How To: Use Your Newsletter to Build Business

by Carey Peters,
Ladies Who Launch member, Los Angeles

Newsletters, sometimes called e-zines, are a necessary and effective business opportunity no entrepreneur can afford to pass up. Depending on your proclivity for writing, newsletters can either be a royal pain in the butt or a whole lot of fun. If you’d rather chew glass than write a newsletter, you may want to consider outsourcing it to a writer who can do it for you. But if the idea of writing a newsletter makes you as giddy as if you were getting a fresh mani/pedi, then these five newsletter tips will help you get started building business with current and potential clients.

1. Personalize

  • Build connections by telling your story, sharing your picture and letting your readers know who you are. People buy from people they know and trust.
  • Give real-life stories of problems you have solved for clients.
  • Recommend your favorite products and resources. Link them to your Web site, where readers can purchase them.
  • 2. Engage

  • Ask for your readers’ stories, questions, and opinions, and feature a reader response in every newsletter.
  • Offer a reward or prize for the reader whose response is chosen.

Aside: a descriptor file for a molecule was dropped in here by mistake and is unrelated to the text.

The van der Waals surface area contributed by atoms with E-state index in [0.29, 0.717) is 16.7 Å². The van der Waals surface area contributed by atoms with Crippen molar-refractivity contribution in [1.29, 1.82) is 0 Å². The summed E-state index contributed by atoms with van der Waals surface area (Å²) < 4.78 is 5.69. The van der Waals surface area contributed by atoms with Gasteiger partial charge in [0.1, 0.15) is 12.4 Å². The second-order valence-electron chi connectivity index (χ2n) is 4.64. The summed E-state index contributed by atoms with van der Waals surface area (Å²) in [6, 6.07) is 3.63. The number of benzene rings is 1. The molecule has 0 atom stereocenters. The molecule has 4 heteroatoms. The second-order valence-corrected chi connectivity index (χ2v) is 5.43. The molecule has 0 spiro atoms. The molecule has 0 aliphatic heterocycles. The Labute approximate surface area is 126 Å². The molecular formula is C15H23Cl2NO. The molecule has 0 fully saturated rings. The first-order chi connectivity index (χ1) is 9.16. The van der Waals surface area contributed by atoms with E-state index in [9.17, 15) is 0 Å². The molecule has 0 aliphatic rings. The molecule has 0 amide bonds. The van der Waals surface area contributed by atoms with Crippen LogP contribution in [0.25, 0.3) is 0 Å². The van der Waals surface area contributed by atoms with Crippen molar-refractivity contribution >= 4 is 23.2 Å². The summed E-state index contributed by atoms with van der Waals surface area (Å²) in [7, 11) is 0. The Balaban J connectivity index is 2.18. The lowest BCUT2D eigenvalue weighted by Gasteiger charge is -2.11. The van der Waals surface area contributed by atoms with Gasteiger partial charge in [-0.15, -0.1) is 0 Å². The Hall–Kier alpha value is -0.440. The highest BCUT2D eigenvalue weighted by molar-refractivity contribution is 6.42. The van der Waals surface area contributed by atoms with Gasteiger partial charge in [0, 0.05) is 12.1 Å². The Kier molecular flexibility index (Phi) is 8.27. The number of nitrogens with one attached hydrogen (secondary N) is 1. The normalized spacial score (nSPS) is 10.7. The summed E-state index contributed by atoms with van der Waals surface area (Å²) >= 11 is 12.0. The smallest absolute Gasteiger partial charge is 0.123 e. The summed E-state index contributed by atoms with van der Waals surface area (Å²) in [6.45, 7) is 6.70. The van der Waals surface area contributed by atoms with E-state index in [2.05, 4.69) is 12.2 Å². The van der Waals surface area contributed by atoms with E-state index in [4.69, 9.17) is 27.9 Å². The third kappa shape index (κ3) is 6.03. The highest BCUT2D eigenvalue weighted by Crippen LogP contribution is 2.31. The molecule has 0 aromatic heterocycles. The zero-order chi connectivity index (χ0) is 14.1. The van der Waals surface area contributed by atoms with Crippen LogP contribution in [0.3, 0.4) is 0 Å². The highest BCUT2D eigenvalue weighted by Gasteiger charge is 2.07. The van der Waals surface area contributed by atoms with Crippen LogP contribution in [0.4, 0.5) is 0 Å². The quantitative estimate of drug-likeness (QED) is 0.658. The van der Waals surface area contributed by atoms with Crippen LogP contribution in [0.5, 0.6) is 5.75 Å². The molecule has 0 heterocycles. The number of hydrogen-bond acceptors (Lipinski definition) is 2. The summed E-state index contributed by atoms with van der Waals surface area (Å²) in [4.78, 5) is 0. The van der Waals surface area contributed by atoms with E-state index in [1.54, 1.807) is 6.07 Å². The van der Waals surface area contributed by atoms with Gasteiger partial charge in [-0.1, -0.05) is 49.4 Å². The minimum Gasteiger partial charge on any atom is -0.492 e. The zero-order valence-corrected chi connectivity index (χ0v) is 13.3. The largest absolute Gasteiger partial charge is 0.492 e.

• Ask a trivia question pertaining to your industry. The first correct response receives a prize.
  • 3. Target

  • Point out your expertise by targeting the top three areas that you want readers to come to you for, and develop content for those areas.
  • Use “Top Five” or “Top 10″ lists to keep your newsletter concise and fun to read. Put your best tip at the top to keep readers’ attention.

  • 4. Offer

  • Describe your latest product or event.
  • Offer a special discount for the first 10 readers to respond.
  • Offer a referral bonus.
  • Use testimonials to illustrate the benefits of your product or event.
  • 5. List

  • Keep a notebook handy to jot down questions from readers. Note when you get repeat questions, and answer them in your newsletter. If you keep hearing the same six questions, you have six months of topics ready to go.
  • Jot down any ideas you get from articles about industry trends, conferences, workshops, magazines, other newsletters, TV shows, shopping, or your latest girls’ lunch out. Novel, exciting ideas for newsletter content can come from anywhere.Carey Peters is a member of the Los Angeles Incubator, a certified holistic nutritionist, and the founder of , a resource site for health and wellness coaches and their clients.